(Bloomberg News) Manhattan developers are planning the city's biggest decade of office construction since the 1980s, betting on rising demand for modern space even with tenants unsigned and the availability of financing more limited.

More than 25 million square feet (2.3 million square meters) of projects are under construction or may be built in the next nine years, according to brokerage Cassidy Turley. Developers including Related Cos. and real estate investment trusts Boston Properties Inc. and Vornado Realty Trust are in talks with potential tenants as they step up plans for towers. Some, including Vornado, may proceed without lease agreements.

Builders and brokers say Manhattan is ready for the boom, citing corporate appetite for the latest in comfort, energy efficiency and technological capability in an area where more than 60 percent of buildings are at least half a century old. The risks for developers are that they are competing for tenants and may have to put up more money as banks are reluctant to fund new projects just three years after the credit crash.

"The developers anticipate improvement in the fundamentals that we haven't seen yet," said Sam Chandan, adjunct professor at the Wharton School of the University of Pennsylvania and chief economist at real estate research firm Real Capital Analytics Inc. "The lenders that could support new construction remain circumspect. It's fair to say that developers will have to work creatively with lenders to line up financing."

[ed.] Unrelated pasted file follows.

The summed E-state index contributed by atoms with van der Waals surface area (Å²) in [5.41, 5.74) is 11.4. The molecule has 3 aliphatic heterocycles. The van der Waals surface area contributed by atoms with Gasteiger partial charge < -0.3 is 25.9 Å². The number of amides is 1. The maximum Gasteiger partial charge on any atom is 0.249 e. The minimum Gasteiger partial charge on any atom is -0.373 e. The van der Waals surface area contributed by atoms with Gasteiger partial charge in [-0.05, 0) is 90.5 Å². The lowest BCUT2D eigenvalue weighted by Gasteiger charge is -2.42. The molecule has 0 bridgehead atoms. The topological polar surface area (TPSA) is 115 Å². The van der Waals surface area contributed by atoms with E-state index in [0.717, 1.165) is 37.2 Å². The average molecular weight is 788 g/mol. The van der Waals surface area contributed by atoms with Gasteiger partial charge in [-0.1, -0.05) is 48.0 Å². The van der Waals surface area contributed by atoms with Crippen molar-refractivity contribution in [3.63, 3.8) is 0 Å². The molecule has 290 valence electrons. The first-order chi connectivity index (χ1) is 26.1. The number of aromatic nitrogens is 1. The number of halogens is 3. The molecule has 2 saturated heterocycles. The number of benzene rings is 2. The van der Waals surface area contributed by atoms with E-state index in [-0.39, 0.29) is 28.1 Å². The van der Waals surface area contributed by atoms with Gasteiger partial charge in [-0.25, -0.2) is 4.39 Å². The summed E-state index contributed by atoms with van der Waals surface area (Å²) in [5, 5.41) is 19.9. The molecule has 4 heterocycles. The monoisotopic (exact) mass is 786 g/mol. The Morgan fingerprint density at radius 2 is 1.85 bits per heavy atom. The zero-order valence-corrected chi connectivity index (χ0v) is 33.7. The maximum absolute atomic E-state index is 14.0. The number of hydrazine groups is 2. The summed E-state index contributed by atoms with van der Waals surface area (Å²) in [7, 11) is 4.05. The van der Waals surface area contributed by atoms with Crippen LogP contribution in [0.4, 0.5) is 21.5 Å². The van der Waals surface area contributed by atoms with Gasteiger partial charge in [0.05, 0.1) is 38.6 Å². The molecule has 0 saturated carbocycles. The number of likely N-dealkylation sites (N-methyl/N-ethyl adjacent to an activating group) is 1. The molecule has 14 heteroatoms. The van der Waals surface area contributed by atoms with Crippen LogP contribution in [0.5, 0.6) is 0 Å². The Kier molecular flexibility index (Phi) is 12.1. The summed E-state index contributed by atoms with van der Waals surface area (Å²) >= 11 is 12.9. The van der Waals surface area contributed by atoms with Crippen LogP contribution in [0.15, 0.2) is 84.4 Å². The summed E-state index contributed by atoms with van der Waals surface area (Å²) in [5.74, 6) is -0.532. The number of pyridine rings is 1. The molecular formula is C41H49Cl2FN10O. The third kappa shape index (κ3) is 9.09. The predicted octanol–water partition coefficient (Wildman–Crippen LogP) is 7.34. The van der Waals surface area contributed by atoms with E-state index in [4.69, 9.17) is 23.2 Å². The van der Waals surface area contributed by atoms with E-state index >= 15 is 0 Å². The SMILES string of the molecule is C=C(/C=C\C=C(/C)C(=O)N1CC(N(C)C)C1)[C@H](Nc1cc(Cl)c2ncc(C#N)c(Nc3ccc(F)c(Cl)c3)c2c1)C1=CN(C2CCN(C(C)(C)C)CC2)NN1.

Vacancy Rate Improving

The Manhattan office-vacancy rate fell to 12.2 percent as of April 30, after peaking at 13.5 percent in March of last year, according to New York-based Cassidy Turley. That compares with a low of 6.7 percent in September 2007. Class A rents -- rates at the highest-quality buildings that would be most similar to the new towers -- rose for a seventh month in April to $59.65 a square foot. The record was $88.37 in May 2008.

Including buildings completed last year, Manhattan could see about 28.5 million square feet of new office space in this decade. Only 7.4 million square feet was built in the 1990s, and 18.5 million in the 2000s, according to Cassidy Turley. The 1980s had 47.2 million square feet of offices built.

Manhattan's 450 million square feet of offices makes it the biggest U.S. market.

"We're getting to the point where new construction is logical and the developers are ready to come out of the ground," said Robert Sammons, Cassidy Turley's vice president of research. Property companies that stockpiled money during the recession now want to be "ahead of the curve," he said.

Restarting Stalled Project

Boston Properties, the largest U.S. office REIT, may be the first to start building, with construction of a stalled project poised to start in the fourth quarter. The Boston-based company is in the final stages of negotiations with law firm Morrison & Foerster LLP to anchor the planned 1 million-square-foot tower at Eighth Avenue and West 55th Street, said a person with knowledge of the discussions. An agreement may be reached within weeks, said the person, who asked not to be named because the talks are private.